Missouri Public Service Commission to hold hearing for Grain Belt Express
JEFFERSON CITY - The Missouri Public Service Commission held a hearing on the Grain Belt Express on Tuesday.
In July, the Missouri Supreme Court sent the project back to the commission so it could determine "whether Grain Belt’s proposed utility project is necessary or convenient for the public service."
A document from Grain Belt Express submitted to the Public Service Commission said the transmission line would deliver wind energy from western Kansas, "allowing load-serving entities and buyers in Missouri and elsewhere to be able to purchase this low-cost, renewable energy."
The power would be transported into Missouri, Illinois, Indiana and states farther east, according to the document.
The document said the project would bring 500 megawatts of power to Missouri. The remaining 3,500 megawatts would go to the other states
The line across 206 miles of the state would run through the central Missouri counties of Chariton, Randolph and Monroe, according to the proposed route map.
Marilyn O'Bannon, whose parents' farm is located on the proposed route, said she does not feel it is right for the Grain Belt Express "to get the right of eminent domain to take our farmland."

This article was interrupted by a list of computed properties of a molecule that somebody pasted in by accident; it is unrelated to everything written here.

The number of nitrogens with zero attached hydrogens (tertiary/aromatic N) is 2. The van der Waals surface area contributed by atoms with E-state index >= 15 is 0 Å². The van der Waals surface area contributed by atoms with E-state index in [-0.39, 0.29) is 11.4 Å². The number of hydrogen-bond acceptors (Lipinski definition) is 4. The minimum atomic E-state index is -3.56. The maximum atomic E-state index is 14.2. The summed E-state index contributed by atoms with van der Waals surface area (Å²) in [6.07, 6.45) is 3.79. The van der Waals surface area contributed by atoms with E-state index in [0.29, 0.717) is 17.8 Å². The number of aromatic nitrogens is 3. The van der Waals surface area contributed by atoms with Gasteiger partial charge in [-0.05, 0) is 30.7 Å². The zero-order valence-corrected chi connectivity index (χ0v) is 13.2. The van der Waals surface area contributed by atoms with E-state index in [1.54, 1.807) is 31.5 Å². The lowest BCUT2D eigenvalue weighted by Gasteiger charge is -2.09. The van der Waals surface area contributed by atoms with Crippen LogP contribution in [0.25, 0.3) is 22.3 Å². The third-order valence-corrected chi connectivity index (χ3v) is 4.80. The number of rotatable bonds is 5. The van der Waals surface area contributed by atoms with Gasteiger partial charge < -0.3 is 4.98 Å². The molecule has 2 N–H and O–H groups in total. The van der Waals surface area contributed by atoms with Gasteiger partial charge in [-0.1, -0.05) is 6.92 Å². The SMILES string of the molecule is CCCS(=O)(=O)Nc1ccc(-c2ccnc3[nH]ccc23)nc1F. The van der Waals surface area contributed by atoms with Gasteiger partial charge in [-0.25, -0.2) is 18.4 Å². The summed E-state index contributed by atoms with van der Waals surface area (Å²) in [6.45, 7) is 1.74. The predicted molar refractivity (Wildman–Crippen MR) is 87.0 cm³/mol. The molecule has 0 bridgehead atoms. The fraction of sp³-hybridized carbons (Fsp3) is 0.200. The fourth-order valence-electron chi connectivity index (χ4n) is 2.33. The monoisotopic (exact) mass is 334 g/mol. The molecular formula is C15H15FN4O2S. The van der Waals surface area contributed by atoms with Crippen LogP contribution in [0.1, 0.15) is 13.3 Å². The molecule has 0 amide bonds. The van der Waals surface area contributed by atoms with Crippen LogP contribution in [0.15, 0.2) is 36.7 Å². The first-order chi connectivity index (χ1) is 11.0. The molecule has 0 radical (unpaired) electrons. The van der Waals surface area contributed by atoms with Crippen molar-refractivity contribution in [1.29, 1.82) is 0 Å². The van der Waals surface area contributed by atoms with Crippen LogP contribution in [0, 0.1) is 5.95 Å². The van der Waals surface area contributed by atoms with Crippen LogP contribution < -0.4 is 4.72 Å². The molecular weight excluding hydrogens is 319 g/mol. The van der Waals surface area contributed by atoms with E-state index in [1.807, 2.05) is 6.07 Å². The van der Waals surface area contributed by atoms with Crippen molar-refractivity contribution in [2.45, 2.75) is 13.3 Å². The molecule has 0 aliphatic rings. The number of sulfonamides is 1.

"This isn't going to benefit us in any way," she said. "It is going to hurt agriculture, which is the No. 1 industry in Missouri."
O'Bannon said landowners along the proposed route have united over the last five years in opposing the project.
"So it's been five years, five years of having a dark cloud hanging over our heads," she said.
Renew Missouri, a nonprofit focused on renewable energy and energy efficiency policy, said it "generally supports" the project because it would bring more renewable energy to the state, according to its executive director.
James Owen said there is no efficient way to deal with energy, but there is "absolutely a public need."
Owen said he sees both sides of the argument, since transmission lines were placed on his family's farm a few years ago.
The document submitted to the commission said the Grain Belt Express would create more than 1,500 jobs in Missouri during the construction phase. It could create as many as 28 permanent jobs in the state, according to the document.
In total, the project would cost about $2.35 billion. Of that figure, $525 million would be attributed to Missouri, according to the document.